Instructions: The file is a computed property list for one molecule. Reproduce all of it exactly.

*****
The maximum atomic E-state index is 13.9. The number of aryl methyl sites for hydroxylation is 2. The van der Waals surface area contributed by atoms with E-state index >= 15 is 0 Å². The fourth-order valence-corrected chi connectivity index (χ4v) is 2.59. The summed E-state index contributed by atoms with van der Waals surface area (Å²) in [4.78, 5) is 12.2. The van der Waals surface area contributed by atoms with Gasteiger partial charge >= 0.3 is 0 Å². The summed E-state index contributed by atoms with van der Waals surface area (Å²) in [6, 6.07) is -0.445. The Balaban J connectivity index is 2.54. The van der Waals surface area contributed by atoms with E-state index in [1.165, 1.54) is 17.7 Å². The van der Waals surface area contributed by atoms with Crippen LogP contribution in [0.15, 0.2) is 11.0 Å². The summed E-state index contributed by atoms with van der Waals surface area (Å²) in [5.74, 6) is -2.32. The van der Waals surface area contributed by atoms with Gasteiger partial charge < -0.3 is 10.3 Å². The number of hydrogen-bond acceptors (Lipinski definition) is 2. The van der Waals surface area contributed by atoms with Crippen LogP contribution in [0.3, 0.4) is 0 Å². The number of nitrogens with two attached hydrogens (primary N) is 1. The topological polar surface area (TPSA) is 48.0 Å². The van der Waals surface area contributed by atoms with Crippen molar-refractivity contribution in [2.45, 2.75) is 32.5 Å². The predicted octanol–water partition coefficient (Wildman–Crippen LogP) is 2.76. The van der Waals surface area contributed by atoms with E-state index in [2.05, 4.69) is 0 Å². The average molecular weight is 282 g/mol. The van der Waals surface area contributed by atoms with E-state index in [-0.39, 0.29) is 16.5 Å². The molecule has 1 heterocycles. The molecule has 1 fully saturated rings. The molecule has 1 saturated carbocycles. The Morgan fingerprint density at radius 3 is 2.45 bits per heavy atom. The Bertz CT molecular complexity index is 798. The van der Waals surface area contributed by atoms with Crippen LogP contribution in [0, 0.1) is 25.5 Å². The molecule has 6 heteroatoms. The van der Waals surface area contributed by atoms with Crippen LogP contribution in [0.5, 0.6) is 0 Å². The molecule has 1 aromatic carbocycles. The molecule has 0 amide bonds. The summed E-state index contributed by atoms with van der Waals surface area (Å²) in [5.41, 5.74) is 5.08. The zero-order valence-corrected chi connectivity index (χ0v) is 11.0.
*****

The maximum atomic E-state index is 13.9. The number of aryl methyl sites for hydroxylation is 2. The van der Waals surface area contributed by atoms with E-state index >= 15 is 0 Å². The fourth-order valence-corrected chi connectivity index (χ4v) is 2.59. The summed E-state index contributed by atoms with van der Waals surface area (Å²) in [4.78, 5) is 12.2. The van der Waals surface area contributed by atoms with Gasteiger partial charge >= 0.3 is 0 Å². The summed E-state index contributed by atoms with van der Waals surface area (Å²) in [6, 6.07) is -0.445. The Balaban J connectivity index is 2.54. The van der Waals surface area contributed by atoms with E-state index in [1.165, 1.54) is 17.7 Å². The van der Waals surface area contributed by atoms with Crippen LogP contribution in [0.15, 0.2) is 11.0 Å². The summed E-state index contributed by atoms with van der Waals surface area (Å²) in [5.74, 6) is -2.32. The van der Waals surface area contributed by atoms with Gasteiger partial charge < -0.3 is 10.3 Å². The number of hydrogen-bond acceptors (Lipinski definition) is 2. The van der Waals surface area contributed by atoms with Crippen LogP contribution in [0.3, 0.4) is 0 Å². The number of nitrogens with two attached hydrogens (primary N) is 1. The topological polar surface area (TPSA) is 48.0 Å². The van der Waals surface area contributed by atoms with Crippen molar-refractivity contribution in [2.45, 2.75) is 32.5 Å². The predicted octanol–water partition coefficient (Wildman–Crippen LogP) is 2.76. The van der Waals surface area contributed by atoms with E-state index in [2.05, 4.69) is 0 Å². The average molecular weight is 282 g/mol. The van der Waals surface area contributed by atoms with E-state index in [-0.39, 0.29) is 16.5 Å². The molecule has 1 heterocycles. The molecule has 1 fully saturated rings. The molecule has 1 saturated carbocycles. The Morgan fingerprint density at radius 3 is 2.45 bits per heavy atom. The Bertz CT molecular complexity index is 798. The van der Waals surface area contributed by atoms with Crippen LogP contribution in [0, 0.1) is 25.5 Å². The molecule has 6 heteroatoms. The van der Waals surface area contributed by atoms with Crippen LogP contribution in [0.5, 0.6) is 0 Å². The molecule has 1 aromatic carbocycles. The molecule has 0 amide bonds. The summed E-state index contributed by atoms with van der Waals surface area (Å²) in [5.41, 5.74) is 5.08. The zero-order valence-corrected chi connectivity index (χ0v) is 11.0.